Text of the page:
So I was able to borrow a finishing nail gun from him after my Dad left, so I could do the baseboards. It was better than buying one, because I don’t think I would need one again. BTW, to be a good neighbor back, when I returned it, I also brought a jar of my homemade marinara sauce as a thank you. Eric remarked that I was welcome to borrow anything else, any time.
6) Use YouTube
When I had my first home, YouTube (and a lot of other internet stuff) was not around. So when I would try to DIY some things, I had to get a book on how to do it. In school, I was never a textbook learner. (I often tell this to my students, which is probably why I am not a textbook teacher. I don’t assign them chapter from the textbook to read, even though I wrote it, I have them learn by what we do together in class.) So as hard as I tried, I could never get much from a DIY book.
YouTube is the perfect solution for someone like me. Many times I have done a new DIY project by having my iPad next to me with a YouTube video on the same project playing. I can pause and rewind at any moment. If you are interested, I wrote a blog giving my favorite DIY YouTube videos.
7) Make a List, Check it Twice, Buy More Than you Need
No matter what DIY project you plan to undertake, you are going to need materials. This will involve a trip to the local Home Depot. Carefully plan out all your needs. Watch the video before you go and write down everything you need. Measure, measure, measure. Once you have your list, look at the project again and check the list. Then, when you are at Home Depot, get some extra materials.
If you are putting down tile, laying bricks, wiring, etc, get about 10-20% more of the material than you wrote down. This will save trips back to Home Depot during the project, which can be frustrating when you are on a roll with the project. In the end, you can always return the extra, or keep it around in case you ever need to replace some of the materials later.
8) Ask for Help
People hate to ask for help. We always think that we will be looked down upon for asking for help. As a teacher, one of the things I tell my freshmen every year is to come see me for help when they don’t understand something. For the first month or so, few if any come. They think being seen coming for help means that everyone will think they are dumb. Then, after a few do come for help, they understand how much it benefits their understanding of the material. (My seniors never have a problem coming for help).
The same goes for a DIY project. If you are working on something and having trouble, call someone you know who can help. I could have attempted the basement project on my own. However, I knew that it would have taken longer and I would have made many mistakes. So I asked my Dad for help. Relying on his knowledge and experience saved lots of time and lots of money!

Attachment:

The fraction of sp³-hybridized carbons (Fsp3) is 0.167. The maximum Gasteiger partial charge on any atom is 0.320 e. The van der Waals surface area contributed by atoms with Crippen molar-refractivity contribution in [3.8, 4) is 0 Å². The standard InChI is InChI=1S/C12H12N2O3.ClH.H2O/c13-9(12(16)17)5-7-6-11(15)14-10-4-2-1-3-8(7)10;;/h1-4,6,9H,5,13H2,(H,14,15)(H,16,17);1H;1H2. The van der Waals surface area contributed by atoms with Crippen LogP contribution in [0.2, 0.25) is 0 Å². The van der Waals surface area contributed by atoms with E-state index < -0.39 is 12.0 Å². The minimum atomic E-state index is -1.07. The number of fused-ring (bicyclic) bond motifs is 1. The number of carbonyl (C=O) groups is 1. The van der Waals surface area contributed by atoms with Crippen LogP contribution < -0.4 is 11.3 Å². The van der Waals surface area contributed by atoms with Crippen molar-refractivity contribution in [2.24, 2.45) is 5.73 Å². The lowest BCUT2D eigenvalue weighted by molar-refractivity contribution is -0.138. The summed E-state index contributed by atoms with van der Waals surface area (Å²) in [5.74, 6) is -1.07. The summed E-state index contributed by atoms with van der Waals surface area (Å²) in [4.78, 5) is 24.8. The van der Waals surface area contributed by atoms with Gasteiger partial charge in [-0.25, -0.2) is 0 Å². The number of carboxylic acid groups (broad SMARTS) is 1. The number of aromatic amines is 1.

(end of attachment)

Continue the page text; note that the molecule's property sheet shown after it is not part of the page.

9) Run the Numbers
The best part about a DIY project is the money you save by doing it yourself. Anything you hire someone to do, whether it is as mundane as unclogging a drain or replacing a switch, to something as big as redoing a kitchen, it is going to cost more in labor than in materials. However, even when you do DIY it, it is still going to cost something. So sit down and run the numbers for those bigger projects. Decide whether the project is really a must do versus a would be nice to do.
In some cases, you may find that the cost does not outweigh the benefits, even if you do it yourself. (Also, count on the final cost being possibly 10-30% more than you first thought.) In the case of our basement, we knew that the investment could yield a 4-5 time return when we sell the house, but would also have a more immediate return on our home life (certainly a win-win for us). We also had the additional math of my Dad being 75. Now my Dad is doing great for 75, but if he was going to help us, we did not want to keep holding this off any longer.
10) Don’t Be So Hard on Yourself
OK, this is a tip I have yet to really master. Let’s face it, we are going the DIY route to save the cost of hiring a professional. However, that means the work is not going to be done by a professional. There will be mistakes and set backs (there tends to be an elevated level of cursing coming from wherever I am working). When you are done, you will know where every single imperfection is, even though most everyone else will never spot them. So give yourself a break and be happy that you did it yourself, you saved a bunch of money, and to the rest of the world, it looks great!! That is one of the best of the DIY tips!